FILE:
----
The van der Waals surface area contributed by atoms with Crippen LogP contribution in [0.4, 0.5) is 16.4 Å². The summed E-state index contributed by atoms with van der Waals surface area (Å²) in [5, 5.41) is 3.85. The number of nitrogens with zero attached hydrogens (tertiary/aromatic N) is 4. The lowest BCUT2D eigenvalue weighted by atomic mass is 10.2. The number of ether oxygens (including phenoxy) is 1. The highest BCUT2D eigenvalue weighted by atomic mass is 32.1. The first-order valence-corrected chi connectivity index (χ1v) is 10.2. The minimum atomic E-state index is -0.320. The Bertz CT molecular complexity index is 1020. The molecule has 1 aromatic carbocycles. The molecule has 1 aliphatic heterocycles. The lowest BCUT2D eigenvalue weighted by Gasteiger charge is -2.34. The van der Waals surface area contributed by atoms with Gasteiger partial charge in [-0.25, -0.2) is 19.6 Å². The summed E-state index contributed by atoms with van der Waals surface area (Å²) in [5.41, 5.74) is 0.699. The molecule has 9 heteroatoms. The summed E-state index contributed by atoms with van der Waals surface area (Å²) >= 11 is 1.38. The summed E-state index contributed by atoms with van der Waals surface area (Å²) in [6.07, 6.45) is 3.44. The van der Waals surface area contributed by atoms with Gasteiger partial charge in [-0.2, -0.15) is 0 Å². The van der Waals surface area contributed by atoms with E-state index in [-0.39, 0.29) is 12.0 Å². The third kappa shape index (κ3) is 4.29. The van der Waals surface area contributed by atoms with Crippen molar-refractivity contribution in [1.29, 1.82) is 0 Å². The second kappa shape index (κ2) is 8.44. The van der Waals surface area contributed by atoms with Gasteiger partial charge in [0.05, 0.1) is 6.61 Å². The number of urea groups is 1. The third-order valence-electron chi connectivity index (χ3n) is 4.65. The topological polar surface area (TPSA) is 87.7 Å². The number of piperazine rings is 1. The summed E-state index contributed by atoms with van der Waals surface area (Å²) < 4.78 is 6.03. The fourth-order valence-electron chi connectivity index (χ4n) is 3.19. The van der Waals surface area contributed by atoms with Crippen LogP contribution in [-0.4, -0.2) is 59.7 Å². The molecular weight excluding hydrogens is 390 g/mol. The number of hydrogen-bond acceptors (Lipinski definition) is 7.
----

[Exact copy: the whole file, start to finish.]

The van der Waals surface area contributed by atoms with Crippen LogP contribution in [0.4, 0.5) is 16.4 Å². The summed E-state index contributed by atoms with van der Waals surface area (Å²) in [5, 5.41) is 3.85. The number of nitrogens with zero attached hydrogens (tertiary/aromatic N) is 4. The lowest BCUT2D eigenvalue weighted by atomic mass is 10.2. The number of ether oxygens (including phenoxy) is 1. The highest BCUT2D eigenvalue weighted by atomic mass is 32.1. The first-order valence-corrected chi connectivity index (χ1v) is 10.2. The minimum atomic E-state index is -0.320. The Bertz CT molecular complexity index is 1020. The molecule has 1 aromatic carbocycles. The molecule has 1 aliphatic heterocycles. The lowest BCUT2D eigenvalue weighted by Gasteiger charge is -2.34. The van der Waals surface area contributed by atoms with Gasteiger partial charge in [-0.25, -0.2) is 19.6 Å². The summed E-state index contributed by atoms with van der Waals surface area (Å²) in [5.41, 5.74) is 0.699. The molecule has 9 heteroatoms. The summed E-state index contributed by atoms with van der Waals surface area (Å²) >= 11 is 1.38. The summed E-state index contributed by atoms with van der Waals surface area (Å²) in [6.07, 6.45) is 3.44. The van der Waals surface area contributed by atoms with Gasteiger partial charge in [-0.2, -0.15) is 0 Å². The van der Waals surface area contributed by atoms with E-state index in [-0.39, 0.29) is 12.0 Å². The third kappa shape index (κ3) is 4.29. The van der Waals surface area contributed by atoms with Crippen molar-refractivity contribution in [1.29, 1.82) is 0 Å². The second kappa shape index (κ2) is 8.44. The van der Waals surface area contributed by atoms with Gasteiger partial charge in [0.05, 0.1) is 6.61 Å². The number of urea groups is 1. The third-order valence-electron chi connectivity index (χ3n) is 4.65. The topological polar surface area (TPSA) is 87.7 Å². The number of piperazine rings is 1. The summed E-state index contributed by atoms with van der Waals surface area (Å²) < 4.78 is 6.03. The fourth-order valence-electron chi connectivity index (χ4n) is 3.19. The van der Waals surface area contributed by atoms with Crippen LogP contribution in [-0.4, -0.2) is 59.7 Å². The molecular weight excluding hydrogens is 390 g/mol. The number of hydrogen-bond acceptors (Lipinski definition) is 7.